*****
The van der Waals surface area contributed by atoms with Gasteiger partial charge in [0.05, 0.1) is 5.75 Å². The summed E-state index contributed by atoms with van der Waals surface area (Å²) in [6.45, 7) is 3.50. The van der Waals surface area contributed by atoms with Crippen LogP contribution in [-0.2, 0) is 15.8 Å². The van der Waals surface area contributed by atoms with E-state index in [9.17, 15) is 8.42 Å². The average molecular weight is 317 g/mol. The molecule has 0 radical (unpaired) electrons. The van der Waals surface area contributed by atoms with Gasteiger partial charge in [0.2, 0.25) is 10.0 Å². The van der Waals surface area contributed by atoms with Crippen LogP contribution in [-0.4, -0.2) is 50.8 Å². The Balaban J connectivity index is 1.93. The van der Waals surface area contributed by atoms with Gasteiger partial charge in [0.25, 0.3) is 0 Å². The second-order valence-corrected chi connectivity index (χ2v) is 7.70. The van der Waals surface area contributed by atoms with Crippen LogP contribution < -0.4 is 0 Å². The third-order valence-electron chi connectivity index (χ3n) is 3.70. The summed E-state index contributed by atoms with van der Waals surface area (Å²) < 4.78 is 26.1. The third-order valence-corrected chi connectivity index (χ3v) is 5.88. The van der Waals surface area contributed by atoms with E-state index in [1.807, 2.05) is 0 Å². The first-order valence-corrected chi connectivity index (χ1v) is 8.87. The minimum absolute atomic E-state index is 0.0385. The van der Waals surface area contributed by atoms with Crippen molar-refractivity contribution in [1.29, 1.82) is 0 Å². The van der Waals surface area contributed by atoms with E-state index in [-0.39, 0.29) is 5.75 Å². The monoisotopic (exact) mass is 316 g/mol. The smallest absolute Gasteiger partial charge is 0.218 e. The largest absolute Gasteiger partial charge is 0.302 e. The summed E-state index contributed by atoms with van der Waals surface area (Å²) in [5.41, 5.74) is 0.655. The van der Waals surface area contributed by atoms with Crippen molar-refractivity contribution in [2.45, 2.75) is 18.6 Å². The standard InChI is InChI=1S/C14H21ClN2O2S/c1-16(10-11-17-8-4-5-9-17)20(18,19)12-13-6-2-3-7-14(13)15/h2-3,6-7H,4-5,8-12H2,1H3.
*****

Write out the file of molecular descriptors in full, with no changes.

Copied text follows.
The van der Waals surface area contributed by atoms with Gasteiger partial charge in [0.05, 0.1) is 5.75 Å². The summed E-state index contributed by atoms with van der Waals surface area (Å²) in [6.45, 7) is 3.50. The van der Waals surface area contributed by atoms with Crippen LogP contribution in [-0.2, 0) is 15.8 Å². The van der Waals surface area contributed by atoms with E-state index in [9.17, 15) is 8.42 Å². The average molecular weight is 317 g/mol. The molecule has 0 radical (unpaired) electrons. The van der Waals surface area contributed by atoms with Gasteiger partial charge in [0.2, 0.25) is 10.0 Å². The van der Waals surface area contributed by atoms with Crippen LogP contribution in [-0.4, -0.2) is 50.8 Å². The Balaban J connectivity index is 1.93. The van der Waals surface area contributed by atoms with Gasteiger partial charge in [0.25, 0.3) is 0 Å². The second-order valence-corrected chi connectivity index (χ2v) is 7.70. The van der Waals surface area contributed by atoms with Crippen LogP contribution < -0.4 is 0 Å². The third-order valence-electron chi connectivity index (χ3n) is 3.70. The summed E-state index contributed by atoms with van der Waals surface area (Å²) < 4.78 is 26.1. The third-order valence-corrected chi connectivity index (χ3v) is 5.88. The van der Waals surface area contributed by atoms with E-state index in [1.807, 2.05) is 0 Å². The first-order valence-corrected chi connectivity index (χ1v) is 8.87. The minimum absolute atomic E-state index is 0.0385. The van der Waals surface area contributed by atoms with Crippen molar-refractivity contribution in [1.29, 1.82) is 0 Å². The van der Waals surface area contributed by atoms with E-state index in [-0.39, 0.29) is 5.75 Å². The monoisotopic (exact) mass is 316 g/mol. The smallest absolute Gasteiger partial charge is 0.218 e. The largest absolute Gasteiger partial charge is 0.302 e. The summed E-state index contributed by atoms with van der Waals surface area (Å²) in [5.41, 5.74) is 0.655. The van der Waals surface area contributed by atoms with Crippen molar-refractivity contribution in [2.45, 2.75) is 18.6 Å². The standard InChI is InChI=1S/C14H21ClN2O2S/c1-16(10-11-17-8-4-5-9-17)20(18,19)12-13-6-2-3-7-14(13)15/h2-3,6-7H,4-5,8-12H2,1H3.